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Canada Revenue Agency, other government departments take some services offline due to security ‘vulnerability’

canada revenue agency other government departments take some services offline due to security vulnerability

A number of government departments have taken some services offline as a preventative measure following the discovery of a software flaw that Defence Minister Anita Anand  says “has the potential to be used by bad actors.”

Groups using the popular Apache Log4J system should “pay attention to this critical, internet vulnerability affecting organizations across the globe,” Anand said in a statement.

“Given the critical nature of this vulnerability and reports of active exploitation, we are urging Canadian organizations of all types to follow the recommended guidance,” she said, adding any incidents should be reported to the Canadian Centre for Cyber Security, part of the Communications Security Establishment.

On Friday the Canada Revenue Agency took some services offline as a precaution after it learned of a global security vulnerability. It says there is no indication its systems have been compromised or that there was any unauthorized access to taxpayer information. 

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Quebec shut down nearly 4,000 government sites

Over the weekend, Quebec shut down close to 4,000 government websites out of precaution, including those related to health, education and public administration.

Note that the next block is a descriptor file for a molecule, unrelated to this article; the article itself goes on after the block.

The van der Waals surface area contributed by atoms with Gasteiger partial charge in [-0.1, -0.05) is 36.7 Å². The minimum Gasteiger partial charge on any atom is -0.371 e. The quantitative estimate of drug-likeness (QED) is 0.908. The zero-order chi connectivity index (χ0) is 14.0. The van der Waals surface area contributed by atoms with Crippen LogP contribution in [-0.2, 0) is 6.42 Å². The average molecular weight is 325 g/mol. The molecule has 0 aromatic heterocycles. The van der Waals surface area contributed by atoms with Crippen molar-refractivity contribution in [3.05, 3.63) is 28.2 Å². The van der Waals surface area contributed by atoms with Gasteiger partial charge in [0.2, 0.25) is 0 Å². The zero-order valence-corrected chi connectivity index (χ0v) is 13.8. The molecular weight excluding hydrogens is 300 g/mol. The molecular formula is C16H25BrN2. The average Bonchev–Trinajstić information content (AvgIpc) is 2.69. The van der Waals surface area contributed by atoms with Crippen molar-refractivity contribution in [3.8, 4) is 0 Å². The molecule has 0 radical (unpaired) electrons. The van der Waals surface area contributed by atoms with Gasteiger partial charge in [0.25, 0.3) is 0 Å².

Éric Caire, Quebec’s minister for government digital transformation, said Sunday there is no indication the government was the victim of a successful cyber attack.

“Out of an abundance of caution, some departments have taken their services offline while any potential vulnerabilities are assessed and mitigated,” said Anand.

“At this point, we have no indication these vulnerabilities have been exploited on government servers.”

‘People are scrambling to patch’

The vulnerability — located in open-source software used to run websites and other web services — has been described as one the worst computer vulnerability discovered in years.

Unless it’s patched, it allows grants hackers access to impose code, meaning they could steal valuable data and unleash malware.

“The internet’s on fire right now,” Adam Meyers, senior vice president of intelligence at the cybersecurity firm Crowdstrike, told The Associated Press.

“People are scrambling to patch,” he said, “and all kinds of people scrambling to exploit it.”

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